• "Eux autres" is quite frequent in Québec.
    – Drahakar
    Commented Feb 29, 2012 at 4:27
  • Is this a matter of clusivity (en.wikipedia.org/wiki/Clusivity), with "nous autres" used to mean an exclusive "we" (and maybe something like "nous tous" for the inclusive one)? Commented Jan 28, 2016 at 15:58
  • @MichelFioc I think there always might be some clusivity in Québécois. You could use "nous autres" for example to refer to the whole Francophone nation, not to be confused with all the other, anglophones.
    – ChrisW
    Commented May 22, 2017 at 12:59

If you have taken a Spanish course, you know that "nosotros" is the first person plural pronoun. In Spain, similarly, "vosotros" is the familiar second person pronoun. This parallels the "nous-autres" construction. The construction is not common in France due to the promotion of the Parisian dialect as the standard, but I'm guessing it was far more common, particularly in the south, in the 18th century. You should see from what parts of France the common settlers of Quebec came, and when. There you will find part of the answer to "autres." And before you ask, no, I don't know this myself; I'm just speculating.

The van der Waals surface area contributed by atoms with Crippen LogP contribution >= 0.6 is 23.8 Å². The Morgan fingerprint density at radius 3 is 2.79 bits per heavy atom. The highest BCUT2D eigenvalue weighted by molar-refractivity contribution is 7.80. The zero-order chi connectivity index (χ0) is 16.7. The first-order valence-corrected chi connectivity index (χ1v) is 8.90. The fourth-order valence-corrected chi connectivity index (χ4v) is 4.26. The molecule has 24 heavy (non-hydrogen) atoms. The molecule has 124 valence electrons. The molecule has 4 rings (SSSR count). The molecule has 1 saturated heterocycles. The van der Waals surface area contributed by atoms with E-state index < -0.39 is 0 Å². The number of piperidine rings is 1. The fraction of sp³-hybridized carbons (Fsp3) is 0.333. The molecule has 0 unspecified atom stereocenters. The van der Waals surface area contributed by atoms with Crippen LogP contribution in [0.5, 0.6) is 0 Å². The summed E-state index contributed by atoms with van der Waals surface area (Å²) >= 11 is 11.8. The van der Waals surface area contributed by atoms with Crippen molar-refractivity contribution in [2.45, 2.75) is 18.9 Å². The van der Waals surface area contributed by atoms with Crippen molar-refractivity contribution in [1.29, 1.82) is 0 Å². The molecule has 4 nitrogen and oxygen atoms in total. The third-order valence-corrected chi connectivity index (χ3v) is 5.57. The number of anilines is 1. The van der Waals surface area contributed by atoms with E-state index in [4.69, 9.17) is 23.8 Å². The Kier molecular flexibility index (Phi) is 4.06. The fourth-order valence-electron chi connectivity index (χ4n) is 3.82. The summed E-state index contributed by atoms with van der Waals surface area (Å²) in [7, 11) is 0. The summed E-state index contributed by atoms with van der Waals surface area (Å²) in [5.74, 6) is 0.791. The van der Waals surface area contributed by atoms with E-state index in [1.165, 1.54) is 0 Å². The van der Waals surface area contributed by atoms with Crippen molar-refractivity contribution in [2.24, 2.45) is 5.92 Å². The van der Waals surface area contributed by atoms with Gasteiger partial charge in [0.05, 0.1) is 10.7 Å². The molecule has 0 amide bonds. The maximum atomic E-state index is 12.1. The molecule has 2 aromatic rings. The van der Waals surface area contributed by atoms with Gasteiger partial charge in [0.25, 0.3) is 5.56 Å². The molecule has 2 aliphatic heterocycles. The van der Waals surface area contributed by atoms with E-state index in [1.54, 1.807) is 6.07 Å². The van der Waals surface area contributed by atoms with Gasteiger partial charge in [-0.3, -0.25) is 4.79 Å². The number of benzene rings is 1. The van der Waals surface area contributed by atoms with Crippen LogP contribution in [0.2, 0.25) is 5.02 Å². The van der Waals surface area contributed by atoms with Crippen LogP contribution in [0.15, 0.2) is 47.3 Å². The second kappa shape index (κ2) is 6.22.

In Catalan, we = nosaltres and you pl. familiar = vosaltres. In Gascon, we = nosautres and you pl. = vosautres. (Both reflect "we others" and "you others" as an additional distinction in person.) I'm surmising that this Canadian (and Cajun) form reflects an older French that did not "evolve" along with Parisian French because of the geographic and cultural rupture.


In the southern part of Italy we hear noi-altri and voi-altri. It is not grammatical correct in Florentine Italian but in the dialects it is what people say. Spanish seems to be the only one of the romance languages that kept the "other" vosotros is vos-otros/otras and nosotros is nos-otros/otras.

Someone told me that this usage came about because the Christians wanted you know they were the believers and the other, Jews, Muslims et ali, were outsiders. I have no idea if that is true or not. However, I have never seen that form used in written Latin. They used nos and vos.